A digital self-care platform that connects community clinicians with chronically ill patients and their families via their TV is dramatically reducing home visits and emergency hospital admissions.
The 12-month pilot study of chronic lung disease patients by an NHS Foundation Trust shows promising results for Nimbus Medical’s InterCare platform – which enables patients to check their vital signs and connects them with their support network via a tablet or TV.
The system reduced nurse home visits by a third (33%), and emergency hospital visits by 37%. There was a 43% reduction in visits to outpatients, and 62% of patients reported an improvement in their anxiety levels.
Patients were given the ability to digitally track vital signs, such as blood pressure and oxygen levels, complete health questionnaires, and communicate with their community matron. They also made and received video calls from family and friends, and learned about their condition, enabling them to manage it better. Their Community Matron team set vital signs parameters to enable safe self-monitoring. The system alerted the patient if their vital signs were outside the parameters and they were then able to follow an agreed action plan with their clinician.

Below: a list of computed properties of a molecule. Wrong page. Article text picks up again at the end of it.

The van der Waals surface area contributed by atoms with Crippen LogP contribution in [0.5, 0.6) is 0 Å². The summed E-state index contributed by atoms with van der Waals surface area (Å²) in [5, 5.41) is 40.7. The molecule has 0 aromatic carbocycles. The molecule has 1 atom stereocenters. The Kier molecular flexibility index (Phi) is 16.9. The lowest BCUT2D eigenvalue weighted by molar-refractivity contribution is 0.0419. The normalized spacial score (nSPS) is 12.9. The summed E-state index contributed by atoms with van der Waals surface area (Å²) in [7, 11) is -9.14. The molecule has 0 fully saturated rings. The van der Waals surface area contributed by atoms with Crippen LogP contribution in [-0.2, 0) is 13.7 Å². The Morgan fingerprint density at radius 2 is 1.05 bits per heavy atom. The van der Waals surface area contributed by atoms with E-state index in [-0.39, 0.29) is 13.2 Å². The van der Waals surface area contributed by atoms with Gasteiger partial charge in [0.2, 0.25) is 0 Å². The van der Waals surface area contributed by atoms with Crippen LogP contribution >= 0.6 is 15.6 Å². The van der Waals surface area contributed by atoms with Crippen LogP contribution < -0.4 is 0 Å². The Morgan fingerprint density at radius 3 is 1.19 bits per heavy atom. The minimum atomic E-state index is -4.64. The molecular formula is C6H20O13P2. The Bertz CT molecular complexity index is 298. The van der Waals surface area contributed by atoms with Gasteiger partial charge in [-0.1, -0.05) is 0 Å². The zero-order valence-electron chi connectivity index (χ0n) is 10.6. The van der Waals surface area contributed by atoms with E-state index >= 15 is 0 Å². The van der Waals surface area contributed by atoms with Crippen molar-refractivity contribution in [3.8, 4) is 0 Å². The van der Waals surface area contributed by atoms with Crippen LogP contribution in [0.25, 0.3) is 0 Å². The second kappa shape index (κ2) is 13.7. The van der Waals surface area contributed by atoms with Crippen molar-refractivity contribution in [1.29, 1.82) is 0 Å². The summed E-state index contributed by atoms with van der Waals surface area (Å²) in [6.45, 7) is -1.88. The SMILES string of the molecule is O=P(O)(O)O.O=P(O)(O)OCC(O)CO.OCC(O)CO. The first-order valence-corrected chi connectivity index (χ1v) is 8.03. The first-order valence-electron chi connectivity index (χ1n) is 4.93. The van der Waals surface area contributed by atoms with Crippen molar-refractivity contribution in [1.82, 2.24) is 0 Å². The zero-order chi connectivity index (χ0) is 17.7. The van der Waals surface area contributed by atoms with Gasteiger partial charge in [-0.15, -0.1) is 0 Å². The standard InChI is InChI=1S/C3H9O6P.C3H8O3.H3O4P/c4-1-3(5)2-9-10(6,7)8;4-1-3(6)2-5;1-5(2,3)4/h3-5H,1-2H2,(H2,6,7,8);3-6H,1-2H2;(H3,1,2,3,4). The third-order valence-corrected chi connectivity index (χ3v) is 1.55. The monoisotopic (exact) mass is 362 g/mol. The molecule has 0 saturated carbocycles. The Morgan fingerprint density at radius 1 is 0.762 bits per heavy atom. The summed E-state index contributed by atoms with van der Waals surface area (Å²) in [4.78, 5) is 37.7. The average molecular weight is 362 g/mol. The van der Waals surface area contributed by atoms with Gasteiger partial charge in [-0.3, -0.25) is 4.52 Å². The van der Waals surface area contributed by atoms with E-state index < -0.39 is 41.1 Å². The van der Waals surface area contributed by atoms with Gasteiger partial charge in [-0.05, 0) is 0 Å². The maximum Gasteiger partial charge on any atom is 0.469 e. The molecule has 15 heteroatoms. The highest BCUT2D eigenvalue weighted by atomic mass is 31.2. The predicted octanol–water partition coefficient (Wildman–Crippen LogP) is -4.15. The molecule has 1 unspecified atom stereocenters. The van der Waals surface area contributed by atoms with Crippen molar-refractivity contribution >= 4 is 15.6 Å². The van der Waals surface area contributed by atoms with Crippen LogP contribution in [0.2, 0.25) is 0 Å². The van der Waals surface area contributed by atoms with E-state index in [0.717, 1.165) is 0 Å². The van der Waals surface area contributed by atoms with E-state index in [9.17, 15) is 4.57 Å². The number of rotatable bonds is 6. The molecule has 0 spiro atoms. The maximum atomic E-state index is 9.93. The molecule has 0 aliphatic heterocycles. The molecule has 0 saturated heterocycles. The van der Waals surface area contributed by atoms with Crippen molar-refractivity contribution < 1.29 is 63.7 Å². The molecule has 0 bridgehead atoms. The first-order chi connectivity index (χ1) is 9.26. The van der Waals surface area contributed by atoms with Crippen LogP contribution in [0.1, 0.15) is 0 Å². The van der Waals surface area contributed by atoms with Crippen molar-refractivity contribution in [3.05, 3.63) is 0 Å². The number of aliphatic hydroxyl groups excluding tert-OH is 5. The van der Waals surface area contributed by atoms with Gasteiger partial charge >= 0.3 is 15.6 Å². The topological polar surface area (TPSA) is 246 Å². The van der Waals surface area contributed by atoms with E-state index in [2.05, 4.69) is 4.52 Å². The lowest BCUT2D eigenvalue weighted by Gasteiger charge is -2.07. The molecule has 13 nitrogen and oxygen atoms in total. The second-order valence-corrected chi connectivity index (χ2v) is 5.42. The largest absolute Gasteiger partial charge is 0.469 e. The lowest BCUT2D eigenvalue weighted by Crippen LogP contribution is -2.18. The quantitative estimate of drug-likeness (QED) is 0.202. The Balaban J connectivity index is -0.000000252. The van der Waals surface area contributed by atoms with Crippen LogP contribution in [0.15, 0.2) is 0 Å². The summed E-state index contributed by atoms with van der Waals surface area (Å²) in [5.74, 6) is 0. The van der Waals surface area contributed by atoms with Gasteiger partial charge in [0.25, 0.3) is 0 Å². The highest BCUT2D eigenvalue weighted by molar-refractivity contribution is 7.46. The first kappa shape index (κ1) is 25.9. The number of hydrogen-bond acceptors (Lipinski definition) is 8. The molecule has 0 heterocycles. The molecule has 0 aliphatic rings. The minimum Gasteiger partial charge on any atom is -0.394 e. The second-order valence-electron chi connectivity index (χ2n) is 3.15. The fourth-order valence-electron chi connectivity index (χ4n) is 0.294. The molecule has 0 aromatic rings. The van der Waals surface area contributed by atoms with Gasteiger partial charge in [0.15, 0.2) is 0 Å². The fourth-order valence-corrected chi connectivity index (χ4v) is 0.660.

The senior clinical informatics and benefits facilitator at the Trust said: “All of the patients who took part in the study led very restricted lives because of their condition. They all recognised that their condition was susceptible to deterioration very quickly, and reported that proactive monitoring made them more confident in managing it better.”
A community nurse care coordinator said: “Patients who were motivated to use the technology felt empowered by it. One patient with severe COPD was very incapacitated by his breathing, but wanted to manage his condition himself as much as possible. His wife worked, so he was on his own quite a lot. He asked for the system, and he checked his vital signs every day. He was independent, and didn’t like going into hospital. The system was very good at making him aware of how ill he was sometimes. He had the reassurance that he could contact us for advice on what to do to stop his condition worsening, and avoid a hospital admission.”
John, a patient who took part in the initial small-scale pilot has had chronic lung disease and associated anxiety for 10 years. He said: “InterCare has been a valuable tool to help me get back into a healthy lifestyle. I would say it is revolutionary. It is easy and straightforward to navigate on my TV.”
The technology is designed to give patients confidence and support to manage long-term conditions and take a proactive role in their own care – keeping patients in touch with everyone in their health and wellbeing network. A patient’s own television can be InterCare-enabled with a HDMI stick, secure camera and user-friendly, large-scale keyboard controls. It brings accessible technology to a broad range of patients, including the elderly, vulnerable and those who need support with chronic conditions and rehabilitation.